Document Detail


Distinct, time-dependent effects of voluntary exercise on circadian and ultradian rhythms and stress responses of free corticosterone in the rat hippocampus.
MedLine Citation:
PMID:  19477935     Owner:  NLM     Status:  MEDLINE    
Abstract/OtherAbstract:
Previous work has shown that allowing rats to voluntarily exercise in a running wheel for 4 wk modifies the hypothalamic-pituitary-adrenal axis and behavioral coping responses to stress. To investigate whether long-term voluntary exercise would also affect the free, biologically active fraction of corticosterone in the brain, we conducted an in vivo microdialysis study in the hippocampus of rats. We monitored both the baseline circadian and ultradian patterns of corticosterone in hippocampus dialysates over the diurnal cycle and the responses to forced swim and novelty stress at different stages of exercise. Exercise for 1 d, 2 d, or 1 wk did not affect baseline circadian and ultradian pulse parameters or stress-induced hippocampal free corticosterone concentrations suggesting that acute or short-term periods of exercise do not affect baseline and stress-induced hormone levels. Baseline hormone parameters in 4 wk exercised rats, however, showed significantly increased pulse amplitudes (+108%) and mean free corticosterone levels (+42%) between 1500 and 2100 h but not between 0900 and 1500 h. Surprisingly, although our previous work showed substantial changes in stress-evoked plasma (total) corticosterone responses in long-term exercised animals, no differences in stress-induced hippocampal free hormone responses could be observed between exercised and sedentary animals. This lack of differences was not caused by compensatory changes in plasma corticosteroid-binding-globulin binding levels in exercising rats. Thus, long-term exercising rats show anticipatory increases in glucocorticoid output before the start of the active phase. These rats also reveal the putative existence of a containment mechanism preventing overexposure of the brain to glucocorticoid hormones.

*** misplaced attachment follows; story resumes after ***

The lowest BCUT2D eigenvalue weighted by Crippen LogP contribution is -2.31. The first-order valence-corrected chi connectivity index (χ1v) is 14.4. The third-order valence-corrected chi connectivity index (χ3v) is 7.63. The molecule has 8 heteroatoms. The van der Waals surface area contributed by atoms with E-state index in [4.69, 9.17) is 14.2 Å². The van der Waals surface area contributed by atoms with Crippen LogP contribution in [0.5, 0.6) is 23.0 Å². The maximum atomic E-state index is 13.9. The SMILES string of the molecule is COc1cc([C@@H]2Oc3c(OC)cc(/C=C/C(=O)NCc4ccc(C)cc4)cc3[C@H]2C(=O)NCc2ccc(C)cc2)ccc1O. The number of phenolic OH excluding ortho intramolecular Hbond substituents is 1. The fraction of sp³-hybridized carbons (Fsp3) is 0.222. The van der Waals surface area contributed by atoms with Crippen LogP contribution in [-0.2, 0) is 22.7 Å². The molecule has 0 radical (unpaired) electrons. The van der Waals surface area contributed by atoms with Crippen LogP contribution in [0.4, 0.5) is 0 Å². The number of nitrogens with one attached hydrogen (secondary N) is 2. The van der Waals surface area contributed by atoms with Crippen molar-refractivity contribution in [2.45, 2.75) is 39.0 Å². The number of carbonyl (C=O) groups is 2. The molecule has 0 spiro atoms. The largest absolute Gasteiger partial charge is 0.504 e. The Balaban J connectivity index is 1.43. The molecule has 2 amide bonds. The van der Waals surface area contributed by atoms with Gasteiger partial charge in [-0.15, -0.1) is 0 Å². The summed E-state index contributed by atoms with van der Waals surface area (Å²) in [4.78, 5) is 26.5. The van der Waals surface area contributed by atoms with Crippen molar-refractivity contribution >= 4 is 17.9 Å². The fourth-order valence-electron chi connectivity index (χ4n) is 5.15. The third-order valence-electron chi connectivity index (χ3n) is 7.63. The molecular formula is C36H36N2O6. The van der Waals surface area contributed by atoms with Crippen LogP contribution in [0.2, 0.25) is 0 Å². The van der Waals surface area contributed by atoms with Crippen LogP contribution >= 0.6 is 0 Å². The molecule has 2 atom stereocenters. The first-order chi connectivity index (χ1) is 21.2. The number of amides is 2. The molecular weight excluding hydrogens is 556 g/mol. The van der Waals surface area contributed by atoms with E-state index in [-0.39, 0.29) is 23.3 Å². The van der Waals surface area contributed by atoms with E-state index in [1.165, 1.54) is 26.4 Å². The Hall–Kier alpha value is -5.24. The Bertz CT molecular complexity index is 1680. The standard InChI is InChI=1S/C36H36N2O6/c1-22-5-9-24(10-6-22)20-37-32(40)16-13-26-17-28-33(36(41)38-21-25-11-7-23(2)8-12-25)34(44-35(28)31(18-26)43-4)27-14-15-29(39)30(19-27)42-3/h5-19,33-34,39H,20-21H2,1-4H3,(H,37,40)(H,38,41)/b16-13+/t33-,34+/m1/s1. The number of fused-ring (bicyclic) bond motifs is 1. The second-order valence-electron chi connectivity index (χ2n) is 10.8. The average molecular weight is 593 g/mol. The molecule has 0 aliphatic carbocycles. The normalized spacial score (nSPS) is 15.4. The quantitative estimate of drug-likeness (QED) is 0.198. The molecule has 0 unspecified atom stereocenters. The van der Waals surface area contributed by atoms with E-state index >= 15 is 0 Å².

Authors:
Susanne K Droste; Andrew Collins; Stafford L Lightman; Astrid C E Linthorst; Johannes M H M Reul
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Publication Detail:
Type:  Journal Article; Research Support, Non-U.S. Gov't     Date:  2009-05-28
Journal Detail:
Title:  Endocrinology     Volume:  150     ISSN:  1945-7170     ISO Abbreviation:  Endocrinology     Publication Date:  2009 Sep 
Date Detail:
Created Date:  2009-08-24     Completed Date:  2009-09-16     Revised Date:  2010-09-27    
Medline Journal Info:
Nlm Unique ID:  0375040     Medline TA:  Endocrinology     Country:  United States    
Other Details:
Languages:  eng     Pagination:  4170-9     Citation Subset:  AIM; IM    
Affiliation:
Henry Wellcome Laboratories for Integrative Neuroscience and Endocrinology, Clinical Science South Bristol, University of Bristol, Bristol BS1 3NY, United Kingdom.
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MeSH Terms
Descriptor/Qualifier:
Animals
Circadian Rhythm / physiology*
Corticosterone / blood*
Hippocampus / metabolism*
Immersion
Male
Microdialysis
Motor Activity / physiology*
Physical Conditioning, Animal / physiology
Rats
Rats, Sprague-Dawley
Stress, Psychological
Swimming
Time Factors
Transcortin / metabolism
Grant Support
ID/Acronym/Agency:
082628//Wellcome Trust; 082628//Wellcome Trust
Chemical
Reg. No./Substance:
0/Serpina6 protein, rat; 50-22-6/Corticosterone; 9010-38-2/Transcortin
Comments/Corrections

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